Russia holds regional polls in shadow of Navalny's poisoning

Russia holds regional polls in shadow of Navalny's poisoning

NOVOSIBIRSK-Agence France-Presse
Russia holds regional polls in shadow of Navalnys poisoning

Russians on Sept. 13 vote in regional polls overshadowed by the poisoning of main opposition leader Alexei Navalny, an economic crisis exacerbated by the coronavirus, and major protests in some regions.    

In 41 of the country's regions, Russians are voting for regional governors and assemblies as well as in four by-elections for national MPs and other polls.    

Coming a year ahead of parliamentary elections, the vote will be seen as a key test of the Kremlin's electoral machine amid simmering public anger over falling incomes and economic trouble.    

Tatyana Stanovaya, head of the R.Politik analysis firm, said the results of the polls will help the Kremlin determine whether the unpopular ruling party United Russia needs to be reformed and if parliamentary elections should be pushed forward.    

Navalny's poisoning could also influence voters and bring about "contradictory effects," Stanovaya told AFP.    After he was evacuated from Siberia to Berlin, German doctors said Navalny had been poisoned with a Novichok nerve agent.    

His associates believe the use of the banned chemical weapon shows only the Russian state could be responsible.

With Navalny in a German hospital and absent from Russia's political scene, the "smart voting" campaign he had launched may be undermined, Stanovaya said.    

Led by Navalny, the opposition hopes to challenge Kremlin domination over Russia's political life by promoting tactical voting, urging Russians to back the strongest candidate on the ballot to defeat the ruling party.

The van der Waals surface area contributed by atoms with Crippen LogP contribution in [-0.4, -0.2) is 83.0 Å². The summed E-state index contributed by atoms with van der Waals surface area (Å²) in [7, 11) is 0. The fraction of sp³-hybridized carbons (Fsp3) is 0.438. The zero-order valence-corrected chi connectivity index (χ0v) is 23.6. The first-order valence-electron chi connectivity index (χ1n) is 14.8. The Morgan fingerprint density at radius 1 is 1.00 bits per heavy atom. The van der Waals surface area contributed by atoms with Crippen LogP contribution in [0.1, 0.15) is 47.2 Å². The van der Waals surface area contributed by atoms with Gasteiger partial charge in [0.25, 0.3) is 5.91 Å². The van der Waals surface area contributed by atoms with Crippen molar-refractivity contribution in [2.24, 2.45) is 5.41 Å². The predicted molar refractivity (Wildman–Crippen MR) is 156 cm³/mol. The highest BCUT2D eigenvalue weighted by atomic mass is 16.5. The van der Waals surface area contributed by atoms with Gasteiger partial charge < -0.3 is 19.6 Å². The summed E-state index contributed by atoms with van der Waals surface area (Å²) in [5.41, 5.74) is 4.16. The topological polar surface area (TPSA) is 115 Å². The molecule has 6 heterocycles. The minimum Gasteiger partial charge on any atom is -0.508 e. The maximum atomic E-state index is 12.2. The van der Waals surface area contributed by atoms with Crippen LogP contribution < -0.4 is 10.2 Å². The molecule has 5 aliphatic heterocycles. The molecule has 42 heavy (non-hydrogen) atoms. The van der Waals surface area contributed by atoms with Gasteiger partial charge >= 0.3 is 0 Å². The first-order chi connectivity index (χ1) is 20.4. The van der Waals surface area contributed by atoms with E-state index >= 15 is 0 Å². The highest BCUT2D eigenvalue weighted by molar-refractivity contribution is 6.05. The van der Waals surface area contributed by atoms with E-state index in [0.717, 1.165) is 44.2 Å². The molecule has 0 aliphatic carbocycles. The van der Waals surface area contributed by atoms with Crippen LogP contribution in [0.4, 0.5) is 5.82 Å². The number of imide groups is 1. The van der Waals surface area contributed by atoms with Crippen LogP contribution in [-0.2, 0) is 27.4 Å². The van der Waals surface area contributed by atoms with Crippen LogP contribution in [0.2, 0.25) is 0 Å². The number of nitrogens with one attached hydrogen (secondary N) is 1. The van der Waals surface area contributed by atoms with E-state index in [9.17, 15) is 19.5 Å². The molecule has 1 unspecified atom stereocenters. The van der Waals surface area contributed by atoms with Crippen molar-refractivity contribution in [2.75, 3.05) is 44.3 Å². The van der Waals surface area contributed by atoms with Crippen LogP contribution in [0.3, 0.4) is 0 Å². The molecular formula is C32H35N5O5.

"On the other hand, what happened to Navalny caused a shock," Stanovaya added, noting that some of those who did not support him in the past may now change their minds.    

President Vladimir Putin's top foe had been in Siberia to promote "smart voting" when he fell ill.             

With United Russia facing a deep popularity crisis, elections in the country are for the first time being held over three days and some polling stations will be open-air.    

Early voting began on Sep. 11 and the main polling day is on Sept.13.    

The controversial three-day voting scheme was first tested this summer when a national vote on constitutional amendments that made it possible for Putin to stay in power until 2036 was also held over multiple days.    

At the time the Kremlin pulled out all the stops to bolster the turnout and makeshift polling stations - often ridiculed on social media - cropped up across the country, including in buses, tents, and on street benches.    

The measures were officially introduced to guard against coronavirus, but the opposition accused the vote organizers of mass vote-rigging.     

In what some observers believe is another Kremlin ploy to dilute the opposition vote, candidates are also standing for four little-known new parties.            

One of the highest-profile campaigns has taken place in Novosibirsk, where the head of Navalny's office in Russia's third largest city, Sergei Boiko, brought together the opposition to counter United Russia and the Communist Party.

His "Novosibirsk 2020" coalition has put forward around 30 candidates for the city legislature and campaigned with the help of volunteers from Navalny's Anti-Corruption Fund.    

"This is an attempt to unite the opposition, all the people who are saying 'no' to the current regime," Boiko told AFP.    In a final push before the polls, Navalny's team urged Russians to vote the ruling party out of power.    

"Any deputy is better than a member of United Russia," the team said.    

"Elections can be won," it added, pointing to the far eastern city of Khabarovsk.    

Tens of thousands have taken to the streets there for the past two months over the arrest of a governor who defeated an incumbent from the ruling party in 2018.    

The case of the former Khabarovsk governor and the protest movement in Russia's neighbor Belarus have both sparked small-scale demonstrations in solidarity in Russian cities, suggesting there is growing potential for a protest vote.